Planning a vacation doesn’t have to be a pain. That’s why I want to show you a great system you can use to plan the perfect trip. As a personal finance expert, I keep a budget in my mind when planning my trip too.
Want to learn how to plan a vacation? I’ll tell you, but first: Do you know what one of my favorite parts of vacations is? No, it’s not going to awesome places.

Or eating delicious food.

Or making cool friends along the way.

One of my favorite things is planning the vacation. Nothing makes me feel better than a well-formatted calendar with flight info and dinner reservations.
Check out this itinerary I prepped for a recent trip to Singapore:
I even include things like the weather and information for airport lounge access.
It looks like a lot…and it is. However, you don’t have to go as crazy as me.
Today I’m going to show you a simple system that will help make your trip MUCH easier.
To help you even more with planning your vacation, we also talked to a few notable travel bloggers and professionals on how you can get the most out of your vacation planning. They’ve dedicated themselves to helping others get the most out of their travel experiences — and now they want to help you.
So without further ado…
Naturally, where and how you go on vacation is determined by your individual circumstances:
And depending on your situation, you might break from the suggestions in this article — and that’s okay! I only want to provide a framework you can work from. What you do with it is ultimately up to you.
Knowing this, you’re going to want to decide where you want to go. Doing this first is important for two big reasons:
It can often be hard though to decide where you want to go.
After all, you can travel anywhere in the entire world. With all of your choices, how are you going to decide?
There are three great areas you can look towards to find your next vacation spot:
People you trust can be great sources of destination inspiration — and it’s the main way Matthew Karsten, aka the Expert Vagabond, decides where to go next. Check out his website, he definitely knows how to plan a vacation.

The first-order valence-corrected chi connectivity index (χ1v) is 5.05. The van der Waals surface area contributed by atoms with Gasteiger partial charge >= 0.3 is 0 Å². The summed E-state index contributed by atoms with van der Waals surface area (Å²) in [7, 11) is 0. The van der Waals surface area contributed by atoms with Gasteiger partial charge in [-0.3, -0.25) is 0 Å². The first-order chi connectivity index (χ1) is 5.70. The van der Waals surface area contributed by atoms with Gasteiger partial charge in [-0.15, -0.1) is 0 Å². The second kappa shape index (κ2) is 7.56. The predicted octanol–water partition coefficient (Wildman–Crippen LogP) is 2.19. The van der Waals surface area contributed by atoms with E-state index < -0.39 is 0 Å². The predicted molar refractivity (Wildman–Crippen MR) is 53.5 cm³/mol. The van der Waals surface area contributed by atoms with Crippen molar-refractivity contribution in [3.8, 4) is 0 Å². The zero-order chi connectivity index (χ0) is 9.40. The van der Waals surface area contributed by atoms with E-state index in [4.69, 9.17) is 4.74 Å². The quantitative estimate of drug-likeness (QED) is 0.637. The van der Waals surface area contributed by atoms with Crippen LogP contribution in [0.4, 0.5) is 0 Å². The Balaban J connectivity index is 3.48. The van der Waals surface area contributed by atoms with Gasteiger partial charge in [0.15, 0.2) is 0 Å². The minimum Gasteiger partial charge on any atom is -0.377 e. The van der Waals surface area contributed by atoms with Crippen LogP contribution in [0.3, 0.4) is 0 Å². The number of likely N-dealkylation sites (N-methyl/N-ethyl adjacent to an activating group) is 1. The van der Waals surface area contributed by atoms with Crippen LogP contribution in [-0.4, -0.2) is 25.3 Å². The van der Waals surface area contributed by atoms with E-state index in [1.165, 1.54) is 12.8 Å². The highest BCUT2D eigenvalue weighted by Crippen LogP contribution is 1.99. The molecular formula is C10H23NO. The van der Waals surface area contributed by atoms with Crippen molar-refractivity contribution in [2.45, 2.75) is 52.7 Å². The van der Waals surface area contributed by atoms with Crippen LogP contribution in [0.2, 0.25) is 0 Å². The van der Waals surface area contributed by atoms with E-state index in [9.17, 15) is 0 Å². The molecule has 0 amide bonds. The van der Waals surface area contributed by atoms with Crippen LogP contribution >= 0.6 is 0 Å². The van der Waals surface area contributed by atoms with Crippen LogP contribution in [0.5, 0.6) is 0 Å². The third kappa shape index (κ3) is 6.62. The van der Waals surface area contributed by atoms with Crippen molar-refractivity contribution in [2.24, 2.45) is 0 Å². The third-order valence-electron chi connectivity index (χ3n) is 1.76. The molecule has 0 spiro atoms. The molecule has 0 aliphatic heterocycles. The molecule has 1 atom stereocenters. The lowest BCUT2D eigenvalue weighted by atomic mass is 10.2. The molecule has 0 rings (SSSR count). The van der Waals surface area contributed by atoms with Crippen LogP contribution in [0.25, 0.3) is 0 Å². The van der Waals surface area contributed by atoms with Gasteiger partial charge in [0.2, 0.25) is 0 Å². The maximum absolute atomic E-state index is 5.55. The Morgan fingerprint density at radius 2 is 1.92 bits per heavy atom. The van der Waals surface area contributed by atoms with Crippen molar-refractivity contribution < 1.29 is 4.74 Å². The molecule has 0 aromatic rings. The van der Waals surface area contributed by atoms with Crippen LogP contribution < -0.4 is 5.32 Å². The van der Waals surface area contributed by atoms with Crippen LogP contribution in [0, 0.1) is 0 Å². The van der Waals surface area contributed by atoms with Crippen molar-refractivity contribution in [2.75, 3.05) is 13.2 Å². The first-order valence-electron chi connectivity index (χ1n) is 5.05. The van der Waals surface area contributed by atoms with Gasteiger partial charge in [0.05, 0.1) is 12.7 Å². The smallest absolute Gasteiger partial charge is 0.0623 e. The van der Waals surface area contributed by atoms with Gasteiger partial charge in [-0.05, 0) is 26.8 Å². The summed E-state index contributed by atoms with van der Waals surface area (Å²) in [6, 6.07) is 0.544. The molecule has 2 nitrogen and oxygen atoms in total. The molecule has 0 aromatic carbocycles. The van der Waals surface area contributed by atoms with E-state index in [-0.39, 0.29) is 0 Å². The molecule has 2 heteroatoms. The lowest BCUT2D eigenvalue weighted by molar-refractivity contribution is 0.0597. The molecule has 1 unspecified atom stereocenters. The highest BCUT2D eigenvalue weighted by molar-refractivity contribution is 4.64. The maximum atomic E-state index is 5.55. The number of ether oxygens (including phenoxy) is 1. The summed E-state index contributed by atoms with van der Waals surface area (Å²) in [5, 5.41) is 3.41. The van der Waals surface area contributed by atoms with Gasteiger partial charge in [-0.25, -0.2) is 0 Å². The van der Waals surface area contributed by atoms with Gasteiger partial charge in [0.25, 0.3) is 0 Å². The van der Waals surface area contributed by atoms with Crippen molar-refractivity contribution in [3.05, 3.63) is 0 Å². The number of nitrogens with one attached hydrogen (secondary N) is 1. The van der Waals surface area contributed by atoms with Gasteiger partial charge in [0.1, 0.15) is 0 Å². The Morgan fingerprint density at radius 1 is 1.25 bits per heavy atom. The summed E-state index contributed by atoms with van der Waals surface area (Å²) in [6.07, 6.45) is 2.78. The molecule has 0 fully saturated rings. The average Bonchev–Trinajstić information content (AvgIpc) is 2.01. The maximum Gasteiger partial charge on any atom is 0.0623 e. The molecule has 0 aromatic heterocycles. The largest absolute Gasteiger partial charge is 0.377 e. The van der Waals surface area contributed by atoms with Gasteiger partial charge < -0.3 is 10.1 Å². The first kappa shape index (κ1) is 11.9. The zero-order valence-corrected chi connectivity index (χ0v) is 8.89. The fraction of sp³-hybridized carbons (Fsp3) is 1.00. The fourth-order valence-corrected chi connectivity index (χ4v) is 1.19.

“Word of mouth is probably my top source for recommendations,” Karsten says. “[When I hear of a good place], I keep a bucket list of destinations I want to visit in Evernote, along with details about possible activities and links to relevant online articles.”
Ask your friends and loved ones for good vacation recommendations. See what they liked about the place and what you can do there if you decide to visit.
Also, create a “bucket list” of destinations you’d love to go to.
It doesn’t have to be on Evernote either. It can also be in a Google Doc, Excel sheet, the Notes app on your phone, or in your middle school diary. Every time a friend recommends a place to go, write it down. You can refer to this later when deciding where you want to go.
Your Facebook and Instagram aren’t just for getting likes, you can also use them to find awesome vacation destinations.
I use Instagram’s ‘collections’ feature to save other people’s photos based on location,” says Karsten.
He continues, “Instagram changed travel a lot. All of a sudden, destinations that never saw too many tourists are getting swamped with people trying to copy popular photos they saw on Instagram.”